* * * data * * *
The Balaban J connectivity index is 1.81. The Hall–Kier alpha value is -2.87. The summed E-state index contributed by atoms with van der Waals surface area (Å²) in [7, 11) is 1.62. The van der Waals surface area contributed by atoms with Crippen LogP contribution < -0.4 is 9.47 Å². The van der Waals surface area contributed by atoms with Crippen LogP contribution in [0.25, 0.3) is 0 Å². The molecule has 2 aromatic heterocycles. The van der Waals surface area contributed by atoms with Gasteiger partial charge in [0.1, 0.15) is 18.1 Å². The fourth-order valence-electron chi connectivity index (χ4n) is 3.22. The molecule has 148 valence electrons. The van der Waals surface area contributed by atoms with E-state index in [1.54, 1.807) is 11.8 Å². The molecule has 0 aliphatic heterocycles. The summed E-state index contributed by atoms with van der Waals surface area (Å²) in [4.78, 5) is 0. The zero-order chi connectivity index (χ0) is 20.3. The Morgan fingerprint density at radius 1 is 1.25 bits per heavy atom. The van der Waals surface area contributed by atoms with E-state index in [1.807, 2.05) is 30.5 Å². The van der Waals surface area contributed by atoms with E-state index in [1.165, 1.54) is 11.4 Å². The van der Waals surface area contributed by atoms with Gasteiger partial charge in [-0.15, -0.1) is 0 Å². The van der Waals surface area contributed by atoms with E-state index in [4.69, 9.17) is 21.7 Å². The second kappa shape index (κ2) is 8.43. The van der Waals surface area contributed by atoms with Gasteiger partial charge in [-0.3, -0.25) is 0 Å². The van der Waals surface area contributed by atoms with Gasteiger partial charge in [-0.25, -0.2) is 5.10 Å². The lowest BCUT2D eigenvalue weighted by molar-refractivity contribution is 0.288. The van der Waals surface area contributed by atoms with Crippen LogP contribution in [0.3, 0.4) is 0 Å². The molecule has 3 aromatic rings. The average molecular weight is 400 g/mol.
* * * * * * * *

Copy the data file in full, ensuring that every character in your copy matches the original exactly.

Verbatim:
The Balaban J connectivity index is 1.81. The Hall–Kier alpha value is -2.87. The summed E-state index contributed by atoms with van der Waals surface area (Å²) in [7, 11) is 1.62. The van der Waals surface area contributed by atoms with Crippen LogP contribution < -0.4 is 9.47 Å². The van der Waals surface area contributed by atoms with Crippen LogP contribution in [0.25, 0.3) is 0 Å². The molecule has 2 aromatic heterocycles. The van der Waals surface area contributed by atoms with Gasteiger partial charge in [0.1, 0.15) is 18.1 Å². The fourth-order valence-electron chi connectivity index (χ4n) is 3.22. The molecule has 148 valence electrons. The van der Waals surface area contributed by atoms with E-state index in [1.54, 1.807) is 11.8 Å². The molecule has 0 aliphatic heterocycles. The summed E-state index contributed by atoms with van der Waals surface area (Å²) in [4.78, 5) is 0. The zero-order chi connectivity index (χ0) is 20.3. The Morgan fingerprint density at radius 1 is 1.25 bits per heavy atom. The van der Waals surface area contributed by atoms with E-state index in [1.807, 2.05) is 30.5 Å². The van der Waals surface area contributed by atoms with E-state index in [1.165, 1.54) is 11.4 Å². The van der Waals surface area contributed by atoms with Gasteiger partial charge in [-0.15, -0.1) is 0 Å². The van der Waals surface area contributed by atoms with E-state index in [4.69, 9.17) is 21.7 Å². The second kappa shape index (κ2) is 8.43. The van der Waals surface area contributed by atoms with Gasteiger partial charge in [-0.3, -0.25) is 0 Å². The van der Waals surface area contributed by atoms with Gasteiger partial charge in [-0.25, -0.2) is 5.10 Å². The lowest BCUT2D eigenvalue weighted by molar-refractivity contribution is 0.288. The van der Waals surface area contributed by atoms with Crippen LogP contribution in [0.3, 0.4) is 0 Å². The molecule has 3 aromatic rings. The average molecular weight is 400 g/mol.